It’s okay to be bored




It’s a scene from many households: a child laments “I’m bored!” to a parent who is trying to load the dishwasher. The child has plenty of toys and games, and the suggestion of cleaning up their rooms or putting laundry away is like pouring gasoline on a fire. Cue the level of annoyance from both parties

If you find yourself in this situation, it may help to know what’s really beneath that declaration of boredom. Parenting experts say it’s more about the child wanting to connect with you rather than actually seeking an activity. Taking a moment to talk with your child helps. Younger children often simply need help getting started on a craft or activity that then holds their attention.


Furthermore, boredom isn’t all that bad. These days there is no shortage of screens to stare at, with enough funny videos and memes to last several lifetimes. With so much competition for our attention, our brains are over-stimulated. Boredom quiets the mind to allow for daydreaming, which can inspire all sorts of fun. Sometimes kids just need to dig a hole, build a fort or rediscover long-forgotten toys. The idea is that boredom allows the child to generate the solution, not the parent.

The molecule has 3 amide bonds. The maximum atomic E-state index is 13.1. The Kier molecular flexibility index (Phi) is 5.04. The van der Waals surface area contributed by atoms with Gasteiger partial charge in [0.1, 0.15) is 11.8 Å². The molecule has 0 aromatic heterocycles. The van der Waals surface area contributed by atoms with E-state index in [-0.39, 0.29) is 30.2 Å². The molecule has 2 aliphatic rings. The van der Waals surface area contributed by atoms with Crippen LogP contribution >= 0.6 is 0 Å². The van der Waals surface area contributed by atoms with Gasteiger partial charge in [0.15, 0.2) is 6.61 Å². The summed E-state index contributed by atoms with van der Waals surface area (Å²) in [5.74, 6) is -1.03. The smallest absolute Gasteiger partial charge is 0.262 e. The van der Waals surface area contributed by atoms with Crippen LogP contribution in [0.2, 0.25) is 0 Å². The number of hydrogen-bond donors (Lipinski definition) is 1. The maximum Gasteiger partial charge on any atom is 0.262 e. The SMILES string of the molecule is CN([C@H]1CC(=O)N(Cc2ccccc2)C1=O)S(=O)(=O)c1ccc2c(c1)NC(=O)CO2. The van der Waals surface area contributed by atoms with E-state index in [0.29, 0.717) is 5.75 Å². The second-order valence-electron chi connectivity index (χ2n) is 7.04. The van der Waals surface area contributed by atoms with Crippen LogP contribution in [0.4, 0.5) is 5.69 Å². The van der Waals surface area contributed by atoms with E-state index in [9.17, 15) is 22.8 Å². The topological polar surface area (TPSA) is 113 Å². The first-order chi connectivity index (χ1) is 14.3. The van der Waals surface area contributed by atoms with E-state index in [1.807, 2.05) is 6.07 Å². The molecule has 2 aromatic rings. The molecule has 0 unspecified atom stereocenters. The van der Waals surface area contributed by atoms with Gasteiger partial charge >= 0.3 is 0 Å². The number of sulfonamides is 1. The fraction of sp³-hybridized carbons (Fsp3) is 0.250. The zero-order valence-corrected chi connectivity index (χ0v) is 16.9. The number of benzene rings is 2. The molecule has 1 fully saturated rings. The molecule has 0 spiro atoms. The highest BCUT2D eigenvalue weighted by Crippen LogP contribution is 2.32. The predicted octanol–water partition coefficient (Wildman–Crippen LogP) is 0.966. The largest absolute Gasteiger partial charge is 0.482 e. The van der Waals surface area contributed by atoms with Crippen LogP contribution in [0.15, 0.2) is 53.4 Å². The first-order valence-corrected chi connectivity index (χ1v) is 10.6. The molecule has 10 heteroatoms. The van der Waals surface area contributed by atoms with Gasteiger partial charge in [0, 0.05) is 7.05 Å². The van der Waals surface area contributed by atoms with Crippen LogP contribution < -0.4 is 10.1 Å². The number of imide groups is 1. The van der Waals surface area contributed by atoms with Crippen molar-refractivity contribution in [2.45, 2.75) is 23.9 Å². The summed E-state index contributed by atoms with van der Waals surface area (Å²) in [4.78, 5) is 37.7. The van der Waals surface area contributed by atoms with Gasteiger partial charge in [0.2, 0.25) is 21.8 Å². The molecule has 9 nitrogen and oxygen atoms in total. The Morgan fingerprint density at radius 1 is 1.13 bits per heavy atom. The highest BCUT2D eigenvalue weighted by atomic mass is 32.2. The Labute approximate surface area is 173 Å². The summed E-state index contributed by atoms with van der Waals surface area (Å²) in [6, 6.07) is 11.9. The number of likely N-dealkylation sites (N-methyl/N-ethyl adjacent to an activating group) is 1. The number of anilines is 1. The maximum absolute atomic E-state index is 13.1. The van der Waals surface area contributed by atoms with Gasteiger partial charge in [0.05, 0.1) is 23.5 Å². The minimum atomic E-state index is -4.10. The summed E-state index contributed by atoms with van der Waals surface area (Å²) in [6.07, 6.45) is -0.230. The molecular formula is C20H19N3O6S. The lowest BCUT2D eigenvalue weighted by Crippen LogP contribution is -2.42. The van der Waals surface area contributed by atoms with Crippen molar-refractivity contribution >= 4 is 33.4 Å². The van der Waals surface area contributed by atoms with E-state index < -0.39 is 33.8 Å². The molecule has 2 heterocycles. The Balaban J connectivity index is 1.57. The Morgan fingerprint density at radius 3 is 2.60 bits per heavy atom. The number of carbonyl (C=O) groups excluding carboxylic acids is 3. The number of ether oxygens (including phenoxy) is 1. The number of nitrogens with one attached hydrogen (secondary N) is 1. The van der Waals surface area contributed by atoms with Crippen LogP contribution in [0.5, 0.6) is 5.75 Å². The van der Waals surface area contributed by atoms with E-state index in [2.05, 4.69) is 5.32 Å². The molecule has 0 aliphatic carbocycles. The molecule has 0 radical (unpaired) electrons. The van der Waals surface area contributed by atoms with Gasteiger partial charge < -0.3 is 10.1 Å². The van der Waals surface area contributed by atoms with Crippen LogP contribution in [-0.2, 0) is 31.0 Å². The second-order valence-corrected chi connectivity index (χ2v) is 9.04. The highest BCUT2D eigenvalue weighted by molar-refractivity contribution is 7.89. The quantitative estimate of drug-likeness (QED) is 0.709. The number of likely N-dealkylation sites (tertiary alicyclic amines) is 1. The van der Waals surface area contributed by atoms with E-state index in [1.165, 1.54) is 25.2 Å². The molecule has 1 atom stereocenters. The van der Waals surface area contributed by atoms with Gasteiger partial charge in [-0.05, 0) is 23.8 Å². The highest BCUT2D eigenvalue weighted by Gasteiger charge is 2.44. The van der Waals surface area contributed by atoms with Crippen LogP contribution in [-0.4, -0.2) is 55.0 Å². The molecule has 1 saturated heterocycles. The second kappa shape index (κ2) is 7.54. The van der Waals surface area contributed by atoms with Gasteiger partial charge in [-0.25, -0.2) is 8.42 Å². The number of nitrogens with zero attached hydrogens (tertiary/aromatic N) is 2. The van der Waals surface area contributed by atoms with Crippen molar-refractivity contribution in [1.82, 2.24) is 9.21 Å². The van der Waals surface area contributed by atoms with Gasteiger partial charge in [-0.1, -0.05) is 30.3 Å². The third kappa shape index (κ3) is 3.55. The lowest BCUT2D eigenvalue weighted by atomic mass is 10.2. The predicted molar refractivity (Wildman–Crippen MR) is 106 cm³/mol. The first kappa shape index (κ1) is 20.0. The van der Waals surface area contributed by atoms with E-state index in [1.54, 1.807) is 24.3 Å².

Boredom could also be from lack of physical activity. At Kidspirit we engage bodies and minds, which burns off energy while offering age-appropriate challenges. Parents tell us how their children practice what they do in Kidspirit when they get home. A great boredom buster: ask your child to show you what they learned.

 

Brought to you by:

Karen Swanger is the Director of OSU KidSpirit Oregon 4-H Youth Programs kidspirit.oregonstate.edu